March 26, 2010
Stuffed and Climbing Kotor
Travelling time from Dubrovnik (Croatia) to Budva (Montenegro)took four hours. The coastal drive was picturesque enough with the rocky surrounds, but I found the Adriatic waters most captivating. It was a different blue to the blue waters I'm familiar with in Australia. More turquoise perhaps. Very alluring.
Our bus was full. Mitch and I had to sit right down the back. God knows why they gave us seat numbers. Every time we embarked, our seats were taken, so it was a case of grab what you can find. I recall a Montenegrin lad, sitting next to us who slept the whole way, except when prodded for his passport at the borders. I recall a British "bunch" yakking, an American "bunch" yakking louder, a quiet Scottish fellow with his New Zealand girlfriend and a handsome Swedish couple arguing with the driver about being "ripped off".
The border crossing to get into Montenegro was lengthy. The guards collected everyone's passports and left. We waited nervously. I didn't like my passport taken away. Twenty minutes later they returned and handed them back to us casting serious, steely-eyed faces. A tad intimidating.
Finally as the bus went underway, Mitch and I looked at each other giggling like excited, little children. The anticipation was too much. We pressed our faces up against the window as if to feel and touch Montenegro. As the driver careened corners, we swayed from side to side remaining glued to the tall pencil thin pines, dishevelled dwellings, cosy coastal inlets and the growing mountains.
Several people got off at Herceg Novi and as we continued on, I noticed the humming of people had died right down. Anticipation infiltrated the air. It was as if something was looming. All of a sudden, fingers began pointing, backs straightened up, others leaned forwards or sideways claiming a section of window, cameras popped up followed by a flurry of flashes. Silence. Gasps. Awe. Monsterous mountains came out of nowhere. Shuddering and rubbing my goosebumps, I recall straining my neck trying to look up to take in nature's powerful display. It was hard to know where to look.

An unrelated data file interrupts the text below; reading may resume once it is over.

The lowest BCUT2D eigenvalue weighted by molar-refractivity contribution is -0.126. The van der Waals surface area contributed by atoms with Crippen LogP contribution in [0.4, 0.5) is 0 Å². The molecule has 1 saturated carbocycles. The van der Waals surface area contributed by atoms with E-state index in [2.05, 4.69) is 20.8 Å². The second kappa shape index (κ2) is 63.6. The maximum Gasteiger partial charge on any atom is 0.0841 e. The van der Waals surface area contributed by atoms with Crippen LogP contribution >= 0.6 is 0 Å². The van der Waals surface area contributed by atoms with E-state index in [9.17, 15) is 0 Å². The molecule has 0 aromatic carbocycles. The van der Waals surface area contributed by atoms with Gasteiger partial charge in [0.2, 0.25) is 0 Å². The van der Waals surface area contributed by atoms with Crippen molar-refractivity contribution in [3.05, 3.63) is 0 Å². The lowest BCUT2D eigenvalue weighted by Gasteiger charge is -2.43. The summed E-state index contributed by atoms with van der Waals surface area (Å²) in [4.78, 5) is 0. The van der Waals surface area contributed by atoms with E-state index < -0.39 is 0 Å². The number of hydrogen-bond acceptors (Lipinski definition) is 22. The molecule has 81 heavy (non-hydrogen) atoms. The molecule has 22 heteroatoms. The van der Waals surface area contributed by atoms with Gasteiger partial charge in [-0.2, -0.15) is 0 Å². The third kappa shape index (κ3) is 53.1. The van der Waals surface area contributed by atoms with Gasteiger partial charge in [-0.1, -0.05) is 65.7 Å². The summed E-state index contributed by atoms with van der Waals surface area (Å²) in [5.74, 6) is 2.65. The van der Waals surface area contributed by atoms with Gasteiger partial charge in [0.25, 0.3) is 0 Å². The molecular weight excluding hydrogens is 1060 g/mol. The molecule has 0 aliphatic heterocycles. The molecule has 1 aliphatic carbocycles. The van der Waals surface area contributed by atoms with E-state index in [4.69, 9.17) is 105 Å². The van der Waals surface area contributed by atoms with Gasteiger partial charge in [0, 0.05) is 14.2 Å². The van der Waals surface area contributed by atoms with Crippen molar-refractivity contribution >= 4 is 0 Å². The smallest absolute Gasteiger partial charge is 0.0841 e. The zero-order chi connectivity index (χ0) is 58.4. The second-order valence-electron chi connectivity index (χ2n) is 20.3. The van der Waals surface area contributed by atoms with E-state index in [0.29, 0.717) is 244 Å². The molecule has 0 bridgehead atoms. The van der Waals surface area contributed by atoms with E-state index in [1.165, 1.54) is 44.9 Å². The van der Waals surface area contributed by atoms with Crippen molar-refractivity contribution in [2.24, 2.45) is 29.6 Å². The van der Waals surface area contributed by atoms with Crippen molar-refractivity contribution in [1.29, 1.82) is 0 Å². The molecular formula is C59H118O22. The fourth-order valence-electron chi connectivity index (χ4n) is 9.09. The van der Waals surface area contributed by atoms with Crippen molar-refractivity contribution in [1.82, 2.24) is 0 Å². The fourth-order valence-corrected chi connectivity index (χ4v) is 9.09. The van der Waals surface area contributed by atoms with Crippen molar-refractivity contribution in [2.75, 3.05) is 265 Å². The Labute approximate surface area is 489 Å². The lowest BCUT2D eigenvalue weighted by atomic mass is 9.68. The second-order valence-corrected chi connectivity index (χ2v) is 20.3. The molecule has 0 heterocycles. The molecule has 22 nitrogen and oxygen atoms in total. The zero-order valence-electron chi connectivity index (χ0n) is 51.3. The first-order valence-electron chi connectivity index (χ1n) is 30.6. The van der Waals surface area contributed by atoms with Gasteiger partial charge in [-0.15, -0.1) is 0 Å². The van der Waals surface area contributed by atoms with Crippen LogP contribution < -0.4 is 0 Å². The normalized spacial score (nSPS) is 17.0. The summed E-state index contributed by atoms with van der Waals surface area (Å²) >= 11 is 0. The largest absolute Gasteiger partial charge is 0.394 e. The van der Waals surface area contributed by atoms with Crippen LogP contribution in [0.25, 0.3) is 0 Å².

The Bay of Kotor was breathtaking. Tiny islands with stone houses, chapels and bobbing boats. The frighteningly dark mountains represented what was to become known as this country. Crna Gora or Montenegro (monte plus negro), translates into 'black mountain'.
Most people got off the bus at Kotor but we had to continue on to Budva to meet our relatives. I was immediately captivated. Hoards of people and tour groups cluttered around the entrance to the old fortress. This place wreaked of old and ancient. It took a month before I was to return to finally explore Kotor. I was dying to find out how it felt inside those walls but more than anything, I longed to climb the narrow, winding steps leading to the top of this mountain where it seemed one could touch the sky.
Finally, with the tourist season declared over, my three cousins, Mitch and I set off to Kotor on this hazy, misty of days. The sun struggled to make an appearance but the day for the most part remained misty. I now realise this helped with the "eeriness" that hung in the air. It was the perfect setting.
Entering the fortress.
Taking in the sites within the walled city.
Just like in Dubrovnik, people also lived in this fortress
Not many tourists. Thank the Lord.
Hello up there.
Last residence before we reach a man blocking our way.
As we part with two euros each, we are allowed to leave the walled city and commence the mountain climb.
Our first view as we begin our ascent.
It's too soon for a break.
A view of the walled city directly below.
Half way up and we were delighted to find this beautiful stone house nestled just outside the grounds of the fortress. We later learned someone was living there!!
My Mitch stepping outside the "allowed" path.
All clear. No enemy in sight.
A sense of doom washes over me. What awful things took place here.
It was here. I felt it. I actually felt the fear. I felt the thunder of feet running toward me. I looked at the rock wall that separated me from a dizzying drop. There was nowhere to go. It was either kill or be killed. It was truly terrifying. After wanting so much to feel the historical atmosphere of a place; here it was. Finally. And I couldn't wait to get the hell out of there.
Come on Mitch. I want to leave.